Government looking at cheaper options than Kudu

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Windhoek

President Hage Geingob yesterday said he has ordered a review of the Kudu gas-to-power project. During an interactive town hall meeting at the Khomas Regional Council with members of the Windhoek business community, Geingob said government was working on less expensive options to provide reliable electricity for the country.

He was responding to concerns raised by the business community through the Namibia Chamber of Commerce and Industry (NCCI) about the security of electricity supply, which is crucial for industries to thrive, and to attract investment.

The NCCI CEO Tarah Shaanika expressed the same concern about the availability of water, particularly for industrial use.

“There is talk about bringing water from one of the perennial rivers and there are studies being conducted on the use of water from the massive underground aquifer discovered in northern Namibia. Desalination is another option if we are stuck, but I must admit that Namibians are wasteful with water,” responded Geingob.

“Government is looking at energy and water from different perspectives. We are investigating short-term and long-term solutions. However, it should be noted that there are those who have not started saving either water or electricity,” added Dr John Steytler, economic advisor to the President.

Additional concerns raised by the NCCI included funding for small businesses, servicing of industrial and commercial land, the efficiency and coordination of the public service, delays in value added tax refunds and state participation in commercial activities.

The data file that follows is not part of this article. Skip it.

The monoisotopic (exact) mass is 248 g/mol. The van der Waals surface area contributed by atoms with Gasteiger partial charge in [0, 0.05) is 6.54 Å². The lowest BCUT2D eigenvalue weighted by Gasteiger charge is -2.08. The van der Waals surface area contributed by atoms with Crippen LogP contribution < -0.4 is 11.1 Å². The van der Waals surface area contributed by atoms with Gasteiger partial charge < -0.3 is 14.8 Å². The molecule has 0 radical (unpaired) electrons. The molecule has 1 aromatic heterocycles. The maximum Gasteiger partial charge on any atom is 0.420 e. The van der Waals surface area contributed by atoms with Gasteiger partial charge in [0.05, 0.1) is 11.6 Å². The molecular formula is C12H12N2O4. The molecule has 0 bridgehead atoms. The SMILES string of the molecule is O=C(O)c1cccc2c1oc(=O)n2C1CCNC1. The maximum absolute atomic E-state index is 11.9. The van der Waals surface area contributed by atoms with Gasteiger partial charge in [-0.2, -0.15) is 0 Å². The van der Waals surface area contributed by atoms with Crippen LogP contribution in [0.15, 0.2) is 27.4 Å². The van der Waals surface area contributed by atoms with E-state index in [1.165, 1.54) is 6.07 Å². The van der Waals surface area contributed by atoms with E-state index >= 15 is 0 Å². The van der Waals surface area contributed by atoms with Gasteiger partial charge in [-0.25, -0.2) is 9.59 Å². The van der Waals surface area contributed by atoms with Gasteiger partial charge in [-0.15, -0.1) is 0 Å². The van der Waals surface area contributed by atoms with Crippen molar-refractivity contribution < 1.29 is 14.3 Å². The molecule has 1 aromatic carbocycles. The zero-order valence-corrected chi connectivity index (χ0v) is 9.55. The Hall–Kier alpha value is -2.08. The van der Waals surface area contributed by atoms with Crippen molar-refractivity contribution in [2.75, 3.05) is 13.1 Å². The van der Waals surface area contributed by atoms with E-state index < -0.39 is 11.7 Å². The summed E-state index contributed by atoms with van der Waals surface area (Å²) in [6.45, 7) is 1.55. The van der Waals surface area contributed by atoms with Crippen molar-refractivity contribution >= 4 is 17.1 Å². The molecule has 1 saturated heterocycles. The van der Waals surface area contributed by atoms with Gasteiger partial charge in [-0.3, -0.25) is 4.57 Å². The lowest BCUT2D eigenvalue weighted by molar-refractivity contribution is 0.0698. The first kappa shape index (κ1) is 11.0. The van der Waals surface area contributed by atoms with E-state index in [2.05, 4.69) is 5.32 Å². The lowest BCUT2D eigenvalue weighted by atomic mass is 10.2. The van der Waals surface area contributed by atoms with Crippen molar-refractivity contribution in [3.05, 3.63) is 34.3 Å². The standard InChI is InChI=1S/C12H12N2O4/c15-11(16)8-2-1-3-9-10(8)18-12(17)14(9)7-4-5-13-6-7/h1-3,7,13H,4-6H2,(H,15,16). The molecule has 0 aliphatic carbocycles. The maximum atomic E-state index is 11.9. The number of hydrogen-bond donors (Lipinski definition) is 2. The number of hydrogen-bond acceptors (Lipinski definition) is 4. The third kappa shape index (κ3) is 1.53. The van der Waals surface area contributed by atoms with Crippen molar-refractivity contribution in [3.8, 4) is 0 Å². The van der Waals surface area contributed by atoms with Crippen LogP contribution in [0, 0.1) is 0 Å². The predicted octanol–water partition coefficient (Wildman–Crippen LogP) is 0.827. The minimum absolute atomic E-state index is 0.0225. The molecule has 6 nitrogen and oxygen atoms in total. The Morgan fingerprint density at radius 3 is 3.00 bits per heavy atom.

Shaanika said that a serious concern was the country’s ailing rail infrastructure and its dwindling capacity. “The public sector has expressed its willingness to assist with the upgrading of the rail infrastructure, for Namibia to become a logistics hub in SADC,” added Shaanika.

In response the Minister of Works and Transport, Apheus !Naruseb, said that government has put aside about N$4 billion in the Medium Term Expenditure Framework (MTEF) to address railway infrastructure and TransNamib’s effectiveness. Steytler said that N$7 billion to N$10 billion is required to upgrade the country’s rail infrastructure.

Regarding the efficiency of the public service, Geingob said that his administration wants to “name and shame” ministries that do not pay their bills on time. “It’s criminal to take too long to pay your bills.”

Tom Alweendo, the Minister in Charge of the National Planning Commission, said that the Ministry of Finance has established a large tax office specifically to streamline the tax process of businesses. “It’s not right for government to owe companies money for six months,” said Alweendo.

During the interactive session with Geingob, his advisors and top government officials, some members of the business community called for a complete overhaul of the state’s payment system and for the abolishment of tender exemptions.

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